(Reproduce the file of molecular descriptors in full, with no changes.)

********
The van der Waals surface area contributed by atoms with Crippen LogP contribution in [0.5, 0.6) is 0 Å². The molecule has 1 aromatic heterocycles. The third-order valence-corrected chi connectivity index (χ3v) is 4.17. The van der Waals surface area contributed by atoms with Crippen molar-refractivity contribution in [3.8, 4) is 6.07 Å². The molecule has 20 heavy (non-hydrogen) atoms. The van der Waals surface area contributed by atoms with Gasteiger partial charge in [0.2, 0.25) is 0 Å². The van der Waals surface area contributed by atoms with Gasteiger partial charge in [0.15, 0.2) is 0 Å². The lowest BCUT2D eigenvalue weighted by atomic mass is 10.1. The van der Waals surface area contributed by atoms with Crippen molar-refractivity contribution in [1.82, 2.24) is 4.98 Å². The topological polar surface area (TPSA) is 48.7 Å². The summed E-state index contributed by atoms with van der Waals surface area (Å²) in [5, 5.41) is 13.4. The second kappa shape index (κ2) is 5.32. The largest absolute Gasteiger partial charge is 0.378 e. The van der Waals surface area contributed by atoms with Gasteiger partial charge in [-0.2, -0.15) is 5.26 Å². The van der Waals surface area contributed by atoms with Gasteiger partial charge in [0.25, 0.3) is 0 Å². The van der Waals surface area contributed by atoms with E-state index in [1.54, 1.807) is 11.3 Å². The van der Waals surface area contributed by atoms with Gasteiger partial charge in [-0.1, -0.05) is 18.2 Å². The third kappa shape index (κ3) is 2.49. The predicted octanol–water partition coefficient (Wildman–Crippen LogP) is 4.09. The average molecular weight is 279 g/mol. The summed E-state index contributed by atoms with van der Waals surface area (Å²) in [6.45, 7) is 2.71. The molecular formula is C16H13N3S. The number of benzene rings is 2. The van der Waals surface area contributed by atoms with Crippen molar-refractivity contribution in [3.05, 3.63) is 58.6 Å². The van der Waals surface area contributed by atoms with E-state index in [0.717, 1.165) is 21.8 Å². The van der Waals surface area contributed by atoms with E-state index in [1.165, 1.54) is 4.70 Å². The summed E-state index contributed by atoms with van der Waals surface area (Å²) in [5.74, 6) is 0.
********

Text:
The van der Waals surface area contributed by atoms with Crippen LogP contribution in [0.5, 0.6) is 0 Å². The molecule has 1 aromatic heterocycles. The third-order valence-corrected chi connectivity index (χ3v) is 4.17. The van der Waals surface area contributed by atoms with Crippen molar-refractivity contribution in [3.8, 4) is 6.07 Å². The molecule has 20 heavy (non-hydrogen) atoms. The van der Waals surface area contributed by atoms with Gasteiger partial charge in [0.2, 0.25) is 0 Å². The van der Waals surface area contributed by atoms with Gasteiger partial charge in [0.15, 0.2) is 0 Å². The lowest BCUT2D eigenvalue weighted by atomic mass is 10.1. The van der Waals surface area contributed by atoms with Crippen molar-refractivity contribution in [1.82, 2.24) is 4.98 Å². The topological polar surface area (TPSA) is 48.7 Å². The summed E-state index contributed by atoms with van der Waals surface area (Å²) in [5, 5.41) is 13.4. The second kappa shape index (κ2) is 5.32. The largest absolute Gasteiger partial charge is 0.378 e. The van der Waals surface area contributed by atoms with Gasteiger partial charge in [-0.2, -0.15) is 5.26 Å². The van der Waals surface area contributed by atoms with Gasteiger partial charge in [0.25, 0.3) is 0 Å². The van der Waals surface area contributed by atoms with E-state index in [1.54, 1.807) is 11.3 Å². The van der Waals surface area contributed by atoms with Gasteiger partial charge in [-0.1, -0.05) is 18.2 Å². The third kappa shape index (κ3) is 2.49. The predicted octanol–water partition coefficient (Wildman–Crippen LogP) is 4.09. The average molecular weight is 279 g/mol. The summed E-state index contributed by atoms with van der Waals surface area (Å²) in [6.45, 7) is 2.71. The molecular formula is C16H13N3S. The number of benzene rings is 2. The van der Waals surface area contributed by atoms with Crippen molar-refractivity contribution in [3.05, 3.63) is 58.6 Å². The van der Waals surface area contributed by atoms with E-state index in [0.717, 1.165) is 21.8 Å². The van der Waals surface area contributed by atoms with E-state index in [1.165, 1.54) is 4.70 Å². The summed E-state index contributed by atoms with van der Waals surface area (Å²) in [5.74, 6) is 0.